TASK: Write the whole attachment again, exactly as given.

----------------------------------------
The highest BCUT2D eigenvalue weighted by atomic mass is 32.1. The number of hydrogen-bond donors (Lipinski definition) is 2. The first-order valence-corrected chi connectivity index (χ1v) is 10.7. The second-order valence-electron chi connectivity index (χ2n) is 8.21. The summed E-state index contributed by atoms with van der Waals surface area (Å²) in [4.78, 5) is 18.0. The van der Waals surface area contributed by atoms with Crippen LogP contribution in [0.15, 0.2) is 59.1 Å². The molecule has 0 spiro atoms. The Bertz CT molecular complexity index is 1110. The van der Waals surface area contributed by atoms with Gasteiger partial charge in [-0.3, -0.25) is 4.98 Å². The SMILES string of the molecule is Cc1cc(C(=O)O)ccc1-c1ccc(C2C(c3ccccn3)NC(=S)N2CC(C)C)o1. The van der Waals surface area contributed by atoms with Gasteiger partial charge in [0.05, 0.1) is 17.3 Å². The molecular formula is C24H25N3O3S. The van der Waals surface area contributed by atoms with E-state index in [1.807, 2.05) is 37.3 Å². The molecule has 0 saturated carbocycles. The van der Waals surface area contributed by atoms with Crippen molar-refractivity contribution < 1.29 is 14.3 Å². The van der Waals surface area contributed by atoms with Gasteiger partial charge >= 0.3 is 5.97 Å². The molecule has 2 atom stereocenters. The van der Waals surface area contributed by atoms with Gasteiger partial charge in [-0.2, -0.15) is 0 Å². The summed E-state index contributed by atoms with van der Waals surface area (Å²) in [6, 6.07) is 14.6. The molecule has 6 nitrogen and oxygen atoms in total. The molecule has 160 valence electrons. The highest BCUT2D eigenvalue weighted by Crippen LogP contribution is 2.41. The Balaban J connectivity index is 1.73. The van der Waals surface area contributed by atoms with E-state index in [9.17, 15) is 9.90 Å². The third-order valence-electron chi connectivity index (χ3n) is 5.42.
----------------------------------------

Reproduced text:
The highest BCUT2D eigenvalue weighted by atomic mass is 32.1. The number of hydrogen-bond donors (Lipinski definition) is 2. The first-order valence-corrected chi connectivity index (χ1v) is 10.7. The second-order valence-electron chi connectivity index (χ2n) is 8.21. The summed E-state index contributed by atoms with van der Waals surface area (Å²) in [4.78, 5) is 18.0. The van der Waals surface area contributed by atoms with Crippen LogP contribution in [0.15, 0.2) is 59.1 Å². The molecule has 0 spiro atoms. The Bertz CT molecular complexity index is 1110. The van der Waals surface area contributed by atoms with Gasteiger partial charge in [-0.3, -0.25) is 4.98 Å². The SMILES string of the molecule is Cc1cc(C(=O)O)ccc1-c1ccc(C2C(c3ccccn3)NC(=S)N2CC(C)C)o1. The van der Waals surface area contributed by atoms with Gasteiger partial charge in [0.05, 0.1) is 17.3 Å². The molecular formula is C24H25N3O3S. The van der Waals surface area contributed by atoms with E-state index in [1.807, 2.05) is 37.3 Å². The molecule has 0 saturated carbocycles. The van der Waals surface area contributed by atoms with Crippen molar-refractivity contribution < 1.29 is 14.3 Å². The van der Waals surface area contributed by atoms with Gasteiger partial charge >= 0.3 is 5.97 Å². The molecule has 2 atom stereocenters. The van der Waals surface area contributed by atoms with Gasteiger partial charge in [-0.2, -0.15) is 0 Å². The summed E-state index contributed by atoms with van der Waals surface area (Å²) in [6, 6.07) is 14.6. The molecule has 6 nitrogen and oxygen atoms in total. The molecule has 160 valence electrons. The highest BCUT2D eigenvalue weighted by Crippen LogP contribution is 2.41. The Balaban J connectivity index is 1.73. The van der Waals surface area contributed by atoms with E-state index in [9.17, 15) is 9.90 Å². The third-order valence-electron chi connectivity index (χ3n) is 5.42.